In areas where we didn’t know or didn’t think we would have a team like wrestling, we had five students who joined the wrestling team and we came out with a district champion.

Our teachers also offer extracurricular activities. We have a gardening club, a dance club, robotics club and Namaste club or yoga. We participate in the University Interscholastic League competitions.

Q: Does the academy have the same schedule as Armendariz Middle School?

We run a high school schedule. Our students start the day a little later and end later than the students at Armendariz.

We go from 8:30 in the morning to 4 o’clock. That was done purposely to stagger our schedules and have access to the lunchroom, parking and parents picking up students.

Q: Do the two schools have any events together?

We have done activities where we invite them to come in and participate with us.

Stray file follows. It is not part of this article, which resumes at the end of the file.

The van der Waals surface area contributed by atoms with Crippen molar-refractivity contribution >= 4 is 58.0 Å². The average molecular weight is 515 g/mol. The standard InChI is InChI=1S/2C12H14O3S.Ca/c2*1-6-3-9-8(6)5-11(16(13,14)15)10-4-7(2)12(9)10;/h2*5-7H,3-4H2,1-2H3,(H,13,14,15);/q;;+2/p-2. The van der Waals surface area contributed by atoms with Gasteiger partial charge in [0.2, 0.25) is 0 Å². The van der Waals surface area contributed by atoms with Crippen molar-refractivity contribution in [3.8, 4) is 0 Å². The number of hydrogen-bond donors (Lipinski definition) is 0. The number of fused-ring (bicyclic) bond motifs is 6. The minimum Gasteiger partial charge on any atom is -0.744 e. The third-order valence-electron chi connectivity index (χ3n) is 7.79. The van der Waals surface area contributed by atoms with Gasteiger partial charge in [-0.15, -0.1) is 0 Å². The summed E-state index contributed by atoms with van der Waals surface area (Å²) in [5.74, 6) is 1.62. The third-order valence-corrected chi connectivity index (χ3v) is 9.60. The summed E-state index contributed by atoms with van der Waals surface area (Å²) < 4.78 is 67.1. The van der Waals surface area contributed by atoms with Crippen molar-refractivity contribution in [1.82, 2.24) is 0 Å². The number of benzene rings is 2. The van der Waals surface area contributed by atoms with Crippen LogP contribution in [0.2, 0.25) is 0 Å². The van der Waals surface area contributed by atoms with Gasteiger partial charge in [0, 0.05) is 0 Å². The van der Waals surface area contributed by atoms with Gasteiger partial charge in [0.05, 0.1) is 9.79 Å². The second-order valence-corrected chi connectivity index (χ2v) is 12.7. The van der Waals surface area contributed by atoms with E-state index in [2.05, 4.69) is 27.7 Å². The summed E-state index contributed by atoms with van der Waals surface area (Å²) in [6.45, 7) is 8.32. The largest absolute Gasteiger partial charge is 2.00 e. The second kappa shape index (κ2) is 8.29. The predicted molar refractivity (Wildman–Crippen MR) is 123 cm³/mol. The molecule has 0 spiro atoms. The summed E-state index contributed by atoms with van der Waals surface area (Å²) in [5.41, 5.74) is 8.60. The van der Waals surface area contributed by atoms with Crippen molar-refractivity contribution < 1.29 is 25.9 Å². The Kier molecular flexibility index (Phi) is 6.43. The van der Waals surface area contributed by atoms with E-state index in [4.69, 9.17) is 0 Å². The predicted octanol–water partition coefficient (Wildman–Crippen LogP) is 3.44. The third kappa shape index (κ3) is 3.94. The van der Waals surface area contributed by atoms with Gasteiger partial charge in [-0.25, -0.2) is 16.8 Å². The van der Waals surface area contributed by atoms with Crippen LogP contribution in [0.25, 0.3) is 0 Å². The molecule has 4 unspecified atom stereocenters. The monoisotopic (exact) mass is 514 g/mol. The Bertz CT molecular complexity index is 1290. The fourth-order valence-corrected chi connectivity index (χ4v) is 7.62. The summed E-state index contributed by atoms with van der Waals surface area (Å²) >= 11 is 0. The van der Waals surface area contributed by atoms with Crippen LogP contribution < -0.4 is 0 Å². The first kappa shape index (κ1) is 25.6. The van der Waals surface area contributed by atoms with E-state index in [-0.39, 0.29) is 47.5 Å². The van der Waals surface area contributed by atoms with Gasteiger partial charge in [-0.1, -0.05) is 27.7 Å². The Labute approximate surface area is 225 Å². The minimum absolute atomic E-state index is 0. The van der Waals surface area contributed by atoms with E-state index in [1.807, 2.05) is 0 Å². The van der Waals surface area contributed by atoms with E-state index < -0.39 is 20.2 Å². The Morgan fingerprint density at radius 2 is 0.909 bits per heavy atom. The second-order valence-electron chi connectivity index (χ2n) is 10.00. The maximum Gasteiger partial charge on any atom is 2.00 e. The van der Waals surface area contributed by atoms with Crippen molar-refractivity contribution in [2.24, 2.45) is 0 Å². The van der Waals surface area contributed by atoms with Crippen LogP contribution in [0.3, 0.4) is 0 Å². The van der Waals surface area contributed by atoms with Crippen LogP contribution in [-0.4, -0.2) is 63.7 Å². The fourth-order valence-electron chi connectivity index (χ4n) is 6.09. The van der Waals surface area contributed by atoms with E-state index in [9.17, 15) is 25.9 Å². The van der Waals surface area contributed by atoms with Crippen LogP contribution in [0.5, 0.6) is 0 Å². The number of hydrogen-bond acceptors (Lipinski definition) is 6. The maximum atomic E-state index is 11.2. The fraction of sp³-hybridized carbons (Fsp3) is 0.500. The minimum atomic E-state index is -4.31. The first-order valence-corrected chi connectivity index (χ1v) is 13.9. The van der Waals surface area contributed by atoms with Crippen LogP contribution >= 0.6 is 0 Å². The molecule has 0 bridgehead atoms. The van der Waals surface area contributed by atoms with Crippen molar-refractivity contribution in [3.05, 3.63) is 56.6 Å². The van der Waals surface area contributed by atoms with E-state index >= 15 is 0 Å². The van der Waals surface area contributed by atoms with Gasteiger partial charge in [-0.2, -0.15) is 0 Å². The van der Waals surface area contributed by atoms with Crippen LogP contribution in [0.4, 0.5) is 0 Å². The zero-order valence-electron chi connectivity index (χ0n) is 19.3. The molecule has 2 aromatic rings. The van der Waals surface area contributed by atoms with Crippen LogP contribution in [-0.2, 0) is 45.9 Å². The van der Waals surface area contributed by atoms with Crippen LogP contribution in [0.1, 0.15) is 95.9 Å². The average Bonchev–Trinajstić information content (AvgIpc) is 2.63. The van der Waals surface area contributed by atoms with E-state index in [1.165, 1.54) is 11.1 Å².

We were one of three schools to have F-35 simulators brought to our schools by Lockheed Martin, so we invited our neighbors to come in.

Q: It was a difficult year in terms of safety for schools. How does the academy handle safety?

We talk about it. It is scary. These things can happen anywhere – in church, the mall or walking down the sidewalk. But what we teach our students is the culture we create here. If you make everyone feel like they belong, that they feel safe, then at least internally, that should not be something that happens here.

God forbid that happens anywhere.

We take care of our kids. We teach them what to do in the event of an emergency. We go through the motions. We have our drills. We know the process of what we have to do.

Q: Does it disrupt learning?